The nation's economic output plunged 9.1 percent in the second quarter of this year, a rate of decline as bad as any since World War II, the government said yesterday.

Meanwhile, inflation, as measured by an economy-wide index, pushed up to 10.4 percent from 9.5 percent in the first three months of the year.

The economic news will provide fresh ammunition in the election campaign for the newly nominated Republican candidate, Ronald Reagan. He has already accused President Carter of mismanaging the economy.

But administration officials claim that the economy has now turned the corner, and Carter on Thursday attacked as "inflationary" Reagan's proposals for cutting taxes to boost the economy.

There are signs that the recession has started to ease in the last few weeks, but this is unlikely to show up in terms of jobs or pay for several months.

A sharp decline in "real" take-home pay -- after taking inflation into account -- occurred in the second quarter. The economy will not pick up much until this decline is reversed, and people have more money to spend, according to the Commerce Department's chief economist, Courtenay M. Slater.

The nation's gross national product is "almost surely" still declining in the current quarter, Slater told reporters yesterday. As unemployment changes usually lag behind changes in production, the jobless tally is expected to go on rising for the rest of the year.

Slater said she saw unemployment topping off at 8.5 to 9 percent. This is in line with the figure given earlier this week by Charles Schulte, chairman of the president's Council of Economic Advisers. He predicted that the economy would begin to recover from recession soon, but that it would be a slow recovery.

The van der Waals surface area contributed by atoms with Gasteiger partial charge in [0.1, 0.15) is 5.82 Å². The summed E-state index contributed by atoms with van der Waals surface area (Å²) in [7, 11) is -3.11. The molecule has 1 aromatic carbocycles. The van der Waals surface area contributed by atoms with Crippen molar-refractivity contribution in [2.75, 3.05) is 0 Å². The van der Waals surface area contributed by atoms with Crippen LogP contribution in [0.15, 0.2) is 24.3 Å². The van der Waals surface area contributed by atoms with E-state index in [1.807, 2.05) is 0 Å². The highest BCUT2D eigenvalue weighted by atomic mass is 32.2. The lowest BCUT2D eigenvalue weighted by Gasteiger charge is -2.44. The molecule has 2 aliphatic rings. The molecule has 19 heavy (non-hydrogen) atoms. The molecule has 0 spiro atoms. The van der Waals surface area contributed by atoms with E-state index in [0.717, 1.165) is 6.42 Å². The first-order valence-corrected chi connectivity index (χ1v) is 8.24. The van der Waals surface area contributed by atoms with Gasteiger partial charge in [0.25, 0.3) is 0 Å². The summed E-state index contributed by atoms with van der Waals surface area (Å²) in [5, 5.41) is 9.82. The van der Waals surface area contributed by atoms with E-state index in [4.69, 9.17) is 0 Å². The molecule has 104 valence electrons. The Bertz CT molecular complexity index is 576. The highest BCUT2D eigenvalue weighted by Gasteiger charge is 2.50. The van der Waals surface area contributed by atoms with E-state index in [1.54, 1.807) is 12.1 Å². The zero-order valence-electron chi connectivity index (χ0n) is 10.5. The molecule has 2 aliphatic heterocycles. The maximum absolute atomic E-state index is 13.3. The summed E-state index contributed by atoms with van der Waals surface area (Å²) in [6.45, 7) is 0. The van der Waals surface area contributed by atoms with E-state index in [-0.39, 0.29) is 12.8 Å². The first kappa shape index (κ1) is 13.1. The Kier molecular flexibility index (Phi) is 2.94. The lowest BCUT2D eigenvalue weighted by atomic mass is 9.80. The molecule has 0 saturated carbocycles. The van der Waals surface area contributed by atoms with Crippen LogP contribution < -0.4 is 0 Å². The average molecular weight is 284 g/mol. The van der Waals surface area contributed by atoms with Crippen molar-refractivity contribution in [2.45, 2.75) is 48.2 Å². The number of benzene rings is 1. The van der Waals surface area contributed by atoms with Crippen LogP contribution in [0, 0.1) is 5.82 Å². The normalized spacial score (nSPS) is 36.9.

Yesterday's figures were the preliminary estimates from the Commerce Department of gross national product for the second quarter of the year.

The administration's forecasts of how the economy is expected to perform for the rest of this year and next year will be sent to Congress on Monday.

The slump in autos and housing accounted for almost all of the second quarter decline, Slater said.

Economists and administration officials believe that the auto and housing markets have now bottomed out. Alan Greenspan, chief economic adviser in the Ford administration and now president of Townsend-greenspan & Co., commented yesterday that he expects the economy to fall at only half the second quarter rate in the current three months.

Slater said yesterday "by the end of the quarter [June] the sequence of events necessary to produce an end to the recession seemed to have begun." However, she was cautious about how strongly the recovery would proceed.

A major factor expected to damp down the economy in the coming months is that real incomes remain depressed.

Real take-home pay dropped at a 5.5 percent annual rate in the second quarter, yesterday's Commerce Department figures showed. Slater commented that "until this decline can be reversed -- through some combination of reduced inflation, employment growth, and tax reduction -- economic growth is likely to be weak, with little or no reduction in unemployment."

Slater repeated the administration view that tax cuts should take place next year. She pointed out that a cut is needed just in order to keep the tax burden from rising because of inflation.

The combination of falling real incomes and a rise in personal savings from 3.7 to 4.7 percent of income led to a big drop in consumer spending during the March-June quarter. Slater commented that as the consumer sector accounts for two-thirds of gross national product it has to "lead everything."

The nation's GNP reached a $2,523.4 billion annual rate in the second quarter. During the first quarter the economy had grown, in "real" terms, at an annual rate of 1.2 percent.

There was a slight slowdown in price rises for consumer goods other than energy, from 10.7 percent annual rate to 9.7 percent, while energy price rises slowed from 25 percent annual rate to 23 percent.